A commission tasked with finding ways to improve children’s mental health services in Georgia has issued several recommendations, and Gov. Nathan Deal is proposing $22.9 million to help make them a reality.
The money to fund the recommendations of the Georgia Commission on Children’s Mental Health was included in Deal’s budget proposal to the Georgia General Assembly.
The budget for fiscal year 2019, which begins July 1, is still in the House Appropriations Committee. The House Budget Office couldn’t give an estimate of when the budget might come out of committee or whether the $22.9 million was still included.
Deal’s budget proposal also includes $5.9 million for autism crisis services for Georgians under age 21. Deal recommended $2.4 million for autism services for the “amended budget,” which runs through the end of June.
The commission made eight recommendations, most of which can be implemented in a fairly short time frame – most in less than six months.
Judy Fitzgerald, commissioner of the Georgia Department of Behavioral Health and Development Disabilities and a member of the commission, told WABE that in her 20 years as a social worker, “this is the first time there’s been a meaningful investment in children’s mental health.”
A multi-pronged suicide prevention approach is one of the commission’s recommendations.
One part of the approach is expanding the capacity of the Georgia Crisis and Access Line, particularly during peak crisis hours on nights and weekends.
GCAL is a 24/7 hotline that can connect callers with services, provide limited counseling over the phone, transfer callers to 911 or dispatch mobile crisis teams for those in a behavioral health crisis.
To reach GCAL, call 1-800-715-4225.
The other part of the suicide prevention recommendation is putting into place a pilot program using the Strategic Prevention Framework, which has been shown to be “very effective with youth with substance use disorders,” according to the report. It’s envisioned that SPF will also help reduce suicide attempts in the target population of those ages 10 to 24.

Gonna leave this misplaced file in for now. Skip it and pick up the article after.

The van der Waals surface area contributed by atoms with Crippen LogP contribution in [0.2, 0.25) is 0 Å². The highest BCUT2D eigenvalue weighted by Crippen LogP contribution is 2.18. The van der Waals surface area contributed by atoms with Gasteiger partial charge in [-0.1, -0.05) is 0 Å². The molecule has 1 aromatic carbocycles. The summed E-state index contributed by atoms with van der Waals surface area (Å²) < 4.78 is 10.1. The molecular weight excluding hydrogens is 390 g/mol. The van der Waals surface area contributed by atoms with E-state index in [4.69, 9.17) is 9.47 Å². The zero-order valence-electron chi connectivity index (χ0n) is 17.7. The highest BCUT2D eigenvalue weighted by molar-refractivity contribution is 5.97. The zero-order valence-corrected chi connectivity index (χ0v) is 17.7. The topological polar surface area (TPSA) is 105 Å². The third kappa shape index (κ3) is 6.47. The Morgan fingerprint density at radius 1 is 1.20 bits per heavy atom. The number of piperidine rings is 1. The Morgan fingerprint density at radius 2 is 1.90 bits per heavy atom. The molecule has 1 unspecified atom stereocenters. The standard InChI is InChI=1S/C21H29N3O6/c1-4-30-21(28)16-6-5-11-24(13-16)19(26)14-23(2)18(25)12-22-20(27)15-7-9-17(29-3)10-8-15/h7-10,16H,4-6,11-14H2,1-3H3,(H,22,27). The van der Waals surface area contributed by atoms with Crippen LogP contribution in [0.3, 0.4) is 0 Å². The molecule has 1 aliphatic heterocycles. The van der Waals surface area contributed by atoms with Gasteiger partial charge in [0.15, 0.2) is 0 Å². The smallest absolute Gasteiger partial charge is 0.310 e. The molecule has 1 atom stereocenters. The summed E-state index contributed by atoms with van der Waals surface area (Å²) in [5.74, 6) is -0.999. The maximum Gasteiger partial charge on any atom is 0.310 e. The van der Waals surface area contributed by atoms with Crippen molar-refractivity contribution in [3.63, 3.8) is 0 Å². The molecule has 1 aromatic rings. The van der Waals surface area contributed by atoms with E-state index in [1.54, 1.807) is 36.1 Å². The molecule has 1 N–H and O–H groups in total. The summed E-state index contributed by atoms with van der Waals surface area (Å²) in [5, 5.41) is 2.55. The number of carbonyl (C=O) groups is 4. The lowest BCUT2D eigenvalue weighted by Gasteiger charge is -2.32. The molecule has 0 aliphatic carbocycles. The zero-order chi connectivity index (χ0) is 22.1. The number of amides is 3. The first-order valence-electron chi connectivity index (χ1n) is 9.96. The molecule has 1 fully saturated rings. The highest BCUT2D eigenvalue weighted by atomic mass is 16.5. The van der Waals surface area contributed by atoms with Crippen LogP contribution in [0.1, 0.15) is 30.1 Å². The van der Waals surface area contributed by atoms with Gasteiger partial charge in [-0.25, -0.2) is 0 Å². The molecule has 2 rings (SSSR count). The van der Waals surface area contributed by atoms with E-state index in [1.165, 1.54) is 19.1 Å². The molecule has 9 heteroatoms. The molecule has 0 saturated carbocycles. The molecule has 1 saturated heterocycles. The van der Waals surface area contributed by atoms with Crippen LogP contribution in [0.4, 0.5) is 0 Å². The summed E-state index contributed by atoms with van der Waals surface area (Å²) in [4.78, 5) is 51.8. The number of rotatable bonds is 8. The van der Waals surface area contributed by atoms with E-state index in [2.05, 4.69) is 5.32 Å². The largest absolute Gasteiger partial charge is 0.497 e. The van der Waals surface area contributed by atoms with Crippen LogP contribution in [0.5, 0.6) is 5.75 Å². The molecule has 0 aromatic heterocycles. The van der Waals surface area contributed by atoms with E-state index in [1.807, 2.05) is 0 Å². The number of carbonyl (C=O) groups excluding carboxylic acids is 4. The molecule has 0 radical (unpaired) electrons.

Other recommendations include:
• Expanding the Georgia Apex Program for school-based mental health. School-based mental health programs “promote access to mental health services, increase early identification of mental health needs and provide coordinated interventions for children in need of behavioral health services,” according to the commission report.
Currently, the GAP program is at only 214 of the state’s more than 2,200 schools.
• Funding supporting employment and supporting education programs to help youth and young adults with severe mental illness get education and get and sustain employment. The program would serve those up to age 26.
• Supporting the development and implementation of additional levels of support within the “behavioral health continuum of care” for youth with the highest levels of need.
The target population is those aged 4-26 who are diagnosed with serious emotional disturbances and intellectual and developmental disabilities and who need crisis respite, specialized foster services and increased crisis stabilization capacity.
• Increasing access to telemedicine for community-based behavioral health. Georgia’s children and families, especially those in rural areas, face significant difficulties in accessing behavioral health services, because of a shortage of providers, according to the report. In 2014, there were only 186 active child and adolescent psychiatrists in the state.
Telemedicine is seen as a way to better serve those in areas where doctors are lacking. Implementing improved telemedicine is expected to take just three months, according to the commission report.
• Expanding the “High Fidelity Wraparound” program for children and youth with high needs. Expanding access to HFW services would allow more youth with serious behavioral and emotional issues to remain in the community instead of being placed in intensive out-of-home settings.
• Supporting multi-pronged early intervention and prevention approaches to combat the opioid crisis among youth and young adults. The commission recommends expanding the reach of programs designed to prevent opioid misuse among students enrolled in college and technical schools in high-need communities, and creation of a statewide opioid and prescription drug misuse curriculum for youth at a high risk of drug abuse.